Keyhole Reviews

  • To a die-hard Maddinite this may be a little disappointing, but for that reason "Keyhole" may also be a perfect gateway into the bizarre and fertile world of a unique film artist.

    A.O. Scott — New York Times

  • 'Keyhole" is the first Guy Maddin movie that feels as if it got only halfway out of the director's head and onto the screen.

    Ty Burr — Boston Globe

  • The film is infectiously somnambulant, so convincingly and unrelentingly dreamlike that its sudden end mimics the sensation of snapping awake from deep sleep.

    Karina Longworth — Village Voice

  • A Maddin film has a disturbing way of always seeming to exist in the present, like a dream. You know what happened and you even know what will happen, but you also see it all shifting and changing.

    Roger Ebert — Chicago Sun-Times

  • Funny enough to be disarming even when it's spinning its wheels thematically.

    J. R. Jones — Chicago Reader

  • While it has its moments, "Keyhole'' feels like something that might have worked better as a short.

    Lou Lumenick — New York Post

  • Count me - and hopefully you - amongst Keyhole's grateful dead.

    Peter Howell — Toronto Star

  • "Keyhole" never comes together, but that's part of Maddin's creed. He makes movies about movies to express his love for movies, which is to say he makes movies about himself.

    Eric Kohn — indieWIRE

  • Like Maddin's melancholic and relatively more conventional My Winnipeg, Keyhole is about a memory house, but one that is even more fragmented, mythical and elusive.

    Liam Lacey — Globe and Mail

  • Amid the mythical allusions and the climate of decay, "Keyhole" overthinks its exploration of memory and forgiveness.

    Sheri Linden — Los Angeles Times

  • Strangled by its own nostalgic mad love.

    Nigel Andrews — Financial Times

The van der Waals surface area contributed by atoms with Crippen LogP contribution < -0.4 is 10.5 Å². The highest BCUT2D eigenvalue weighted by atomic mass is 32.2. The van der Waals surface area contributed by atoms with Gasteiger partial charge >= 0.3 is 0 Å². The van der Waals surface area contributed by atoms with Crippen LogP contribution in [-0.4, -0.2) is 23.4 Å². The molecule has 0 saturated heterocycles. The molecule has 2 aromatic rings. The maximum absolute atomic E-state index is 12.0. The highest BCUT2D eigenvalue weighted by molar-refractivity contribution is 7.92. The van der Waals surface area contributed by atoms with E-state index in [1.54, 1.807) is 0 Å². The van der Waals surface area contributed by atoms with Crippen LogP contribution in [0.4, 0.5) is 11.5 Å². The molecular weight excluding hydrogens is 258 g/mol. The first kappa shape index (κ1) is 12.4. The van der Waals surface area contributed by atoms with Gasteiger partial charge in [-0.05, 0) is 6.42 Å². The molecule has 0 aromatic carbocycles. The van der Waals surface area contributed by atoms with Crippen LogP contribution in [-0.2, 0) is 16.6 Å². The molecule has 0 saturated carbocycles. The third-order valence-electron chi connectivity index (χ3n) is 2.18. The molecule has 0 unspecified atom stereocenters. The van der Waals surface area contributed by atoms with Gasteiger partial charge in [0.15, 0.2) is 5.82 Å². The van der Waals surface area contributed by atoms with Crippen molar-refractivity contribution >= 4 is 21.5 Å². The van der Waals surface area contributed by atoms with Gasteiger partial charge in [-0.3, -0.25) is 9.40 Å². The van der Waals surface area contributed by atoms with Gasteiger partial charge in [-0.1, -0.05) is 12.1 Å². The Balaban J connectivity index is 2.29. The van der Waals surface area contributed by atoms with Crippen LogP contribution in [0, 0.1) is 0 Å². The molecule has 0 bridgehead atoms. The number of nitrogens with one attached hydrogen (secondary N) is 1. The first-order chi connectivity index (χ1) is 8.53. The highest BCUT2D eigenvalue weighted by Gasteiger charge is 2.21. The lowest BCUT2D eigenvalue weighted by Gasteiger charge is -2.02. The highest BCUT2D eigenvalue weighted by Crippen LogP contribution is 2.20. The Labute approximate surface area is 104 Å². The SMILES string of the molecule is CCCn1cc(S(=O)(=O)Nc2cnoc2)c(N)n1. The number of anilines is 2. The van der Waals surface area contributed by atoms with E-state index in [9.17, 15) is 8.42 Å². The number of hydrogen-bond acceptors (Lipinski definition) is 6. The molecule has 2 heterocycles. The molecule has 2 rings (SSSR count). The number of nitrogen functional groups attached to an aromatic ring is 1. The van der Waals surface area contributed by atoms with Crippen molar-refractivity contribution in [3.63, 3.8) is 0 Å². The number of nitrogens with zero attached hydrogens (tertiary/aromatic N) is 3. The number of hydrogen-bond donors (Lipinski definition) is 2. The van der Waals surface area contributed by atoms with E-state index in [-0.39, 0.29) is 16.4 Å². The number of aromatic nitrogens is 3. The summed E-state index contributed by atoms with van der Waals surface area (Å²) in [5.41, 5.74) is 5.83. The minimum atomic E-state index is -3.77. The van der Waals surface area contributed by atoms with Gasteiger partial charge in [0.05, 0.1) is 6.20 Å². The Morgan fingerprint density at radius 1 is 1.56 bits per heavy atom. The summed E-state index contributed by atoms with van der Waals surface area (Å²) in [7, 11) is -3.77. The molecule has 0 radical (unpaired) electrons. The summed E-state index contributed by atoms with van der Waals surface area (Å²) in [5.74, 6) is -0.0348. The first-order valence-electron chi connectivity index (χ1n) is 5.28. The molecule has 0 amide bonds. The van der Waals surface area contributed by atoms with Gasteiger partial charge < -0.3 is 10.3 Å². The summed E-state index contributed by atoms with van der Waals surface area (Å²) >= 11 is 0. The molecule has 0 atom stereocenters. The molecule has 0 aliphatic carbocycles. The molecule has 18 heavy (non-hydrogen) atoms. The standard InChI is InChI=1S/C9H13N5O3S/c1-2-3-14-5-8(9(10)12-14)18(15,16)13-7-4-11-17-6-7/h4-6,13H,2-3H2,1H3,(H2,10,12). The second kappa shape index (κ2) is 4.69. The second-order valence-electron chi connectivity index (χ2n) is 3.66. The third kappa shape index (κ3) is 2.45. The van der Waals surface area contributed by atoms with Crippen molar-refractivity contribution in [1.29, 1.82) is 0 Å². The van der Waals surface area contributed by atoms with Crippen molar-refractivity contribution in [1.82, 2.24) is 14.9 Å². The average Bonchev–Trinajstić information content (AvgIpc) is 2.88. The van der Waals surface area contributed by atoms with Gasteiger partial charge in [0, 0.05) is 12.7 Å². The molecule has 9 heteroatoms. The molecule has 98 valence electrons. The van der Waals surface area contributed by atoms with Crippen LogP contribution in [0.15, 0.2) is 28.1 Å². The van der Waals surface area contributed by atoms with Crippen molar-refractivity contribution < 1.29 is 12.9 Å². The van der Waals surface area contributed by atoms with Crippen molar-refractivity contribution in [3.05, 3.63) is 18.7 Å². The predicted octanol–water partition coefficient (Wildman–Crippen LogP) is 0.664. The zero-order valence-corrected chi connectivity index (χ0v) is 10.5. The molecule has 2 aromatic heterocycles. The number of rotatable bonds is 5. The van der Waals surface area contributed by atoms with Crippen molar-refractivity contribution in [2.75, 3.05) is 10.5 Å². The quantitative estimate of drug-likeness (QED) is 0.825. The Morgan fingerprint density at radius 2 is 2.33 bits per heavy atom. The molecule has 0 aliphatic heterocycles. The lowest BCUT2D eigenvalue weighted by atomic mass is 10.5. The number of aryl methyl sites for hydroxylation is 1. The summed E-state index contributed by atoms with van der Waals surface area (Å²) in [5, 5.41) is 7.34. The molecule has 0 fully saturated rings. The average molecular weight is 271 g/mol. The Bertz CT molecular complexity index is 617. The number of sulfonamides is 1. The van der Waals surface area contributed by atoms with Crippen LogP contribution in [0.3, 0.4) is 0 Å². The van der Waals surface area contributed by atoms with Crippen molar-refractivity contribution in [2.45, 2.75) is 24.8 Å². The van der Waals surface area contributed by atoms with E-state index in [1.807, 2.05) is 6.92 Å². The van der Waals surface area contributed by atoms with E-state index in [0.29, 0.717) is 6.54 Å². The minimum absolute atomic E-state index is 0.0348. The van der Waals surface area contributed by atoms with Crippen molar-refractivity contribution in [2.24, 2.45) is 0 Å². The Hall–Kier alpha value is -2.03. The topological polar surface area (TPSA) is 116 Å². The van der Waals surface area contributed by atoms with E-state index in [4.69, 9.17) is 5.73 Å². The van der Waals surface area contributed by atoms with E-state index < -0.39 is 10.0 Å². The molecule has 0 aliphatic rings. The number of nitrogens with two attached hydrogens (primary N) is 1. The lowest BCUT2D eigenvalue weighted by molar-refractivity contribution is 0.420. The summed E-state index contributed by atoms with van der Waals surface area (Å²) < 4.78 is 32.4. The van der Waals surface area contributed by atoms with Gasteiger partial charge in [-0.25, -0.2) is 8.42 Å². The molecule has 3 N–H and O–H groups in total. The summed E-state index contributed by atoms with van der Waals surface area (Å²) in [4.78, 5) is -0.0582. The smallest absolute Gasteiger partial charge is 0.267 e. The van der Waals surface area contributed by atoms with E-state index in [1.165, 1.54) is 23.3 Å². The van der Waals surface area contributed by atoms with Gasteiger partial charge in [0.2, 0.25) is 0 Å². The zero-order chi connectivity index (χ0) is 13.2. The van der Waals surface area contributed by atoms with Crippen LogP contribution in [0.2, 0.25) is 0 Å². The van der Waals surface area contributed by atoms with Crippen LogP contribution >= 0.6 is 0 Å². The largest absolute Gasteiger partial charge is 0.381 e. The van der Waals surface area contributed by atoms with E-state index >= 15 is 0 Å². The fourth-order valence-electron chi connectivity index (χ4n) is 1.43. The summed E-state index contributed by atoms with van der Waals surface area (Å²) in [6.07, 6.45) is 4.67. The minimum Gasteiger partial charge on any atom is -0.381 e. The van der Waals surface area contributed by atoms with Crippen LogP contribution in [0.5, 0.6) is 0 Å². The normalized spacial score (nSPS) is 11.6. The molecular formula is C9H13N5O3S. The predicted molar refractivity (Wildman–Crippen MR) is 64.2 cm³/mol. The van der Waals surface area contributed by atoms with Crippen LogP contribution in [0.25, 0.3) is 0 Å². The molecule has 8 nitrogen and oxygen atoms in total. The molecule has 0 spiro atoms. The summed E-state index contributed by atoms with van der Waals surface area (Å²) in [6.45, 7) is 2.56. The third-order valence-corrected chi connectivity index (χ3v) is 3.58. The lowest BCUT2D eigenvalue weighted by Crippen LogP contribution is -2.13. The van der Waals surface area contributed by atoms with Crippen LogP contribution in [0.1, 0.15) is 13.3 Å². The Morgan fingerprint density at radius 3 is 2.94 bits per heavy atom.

• Maddin has always been something of an acquired taste - and he seems to be doing his utmost to keep it that way.

    Peter Bradshaw

  • A bravura journey into a noirish nightmare world and a lock that even paid-up Maddinites won't be able to pick on a single viewing.

    Wally Hammond — Little White Lies

  • This rousing and tormented monochrome tale of a deadbeat gangster making an unusual odyssey through his haunted home is sordid, sinister and bafflingly brilliant.

    Jennifer Tate — ViewLondon

  • While it's playfully inventive, it's also aggravatingly elusive

    Rich Cline — Shadows on the Wall

  • Still too self-referential, too hermetic and too glacial to offer much enjoyment beyond the gorgeous monochrome visuals.

    Tom Huddleston — Time Out

  • Keyhole is an enchantment of chiaroscuro compositions which float across the screen like a dream; it's an acquired taste but pure cinema nevertheless.

    Emma Simmonds — The List

  • A peculiar film rich with varying tones and styles. It's not hard to see why Maddin has been deemed Canada's answer to David Lynch.

    Ian Freer — Empire Magazine

  • Though self-referential to a fault, the deadpan humour, frayed logic and monochrome dazzle cast their own richly peculiar spell.

    Carmen Gray — Total Film

  • (Keyhole movie review at EmanuelLevy.Com)

    Emanuel Levy — EmanuelLevy.Com

Top Movies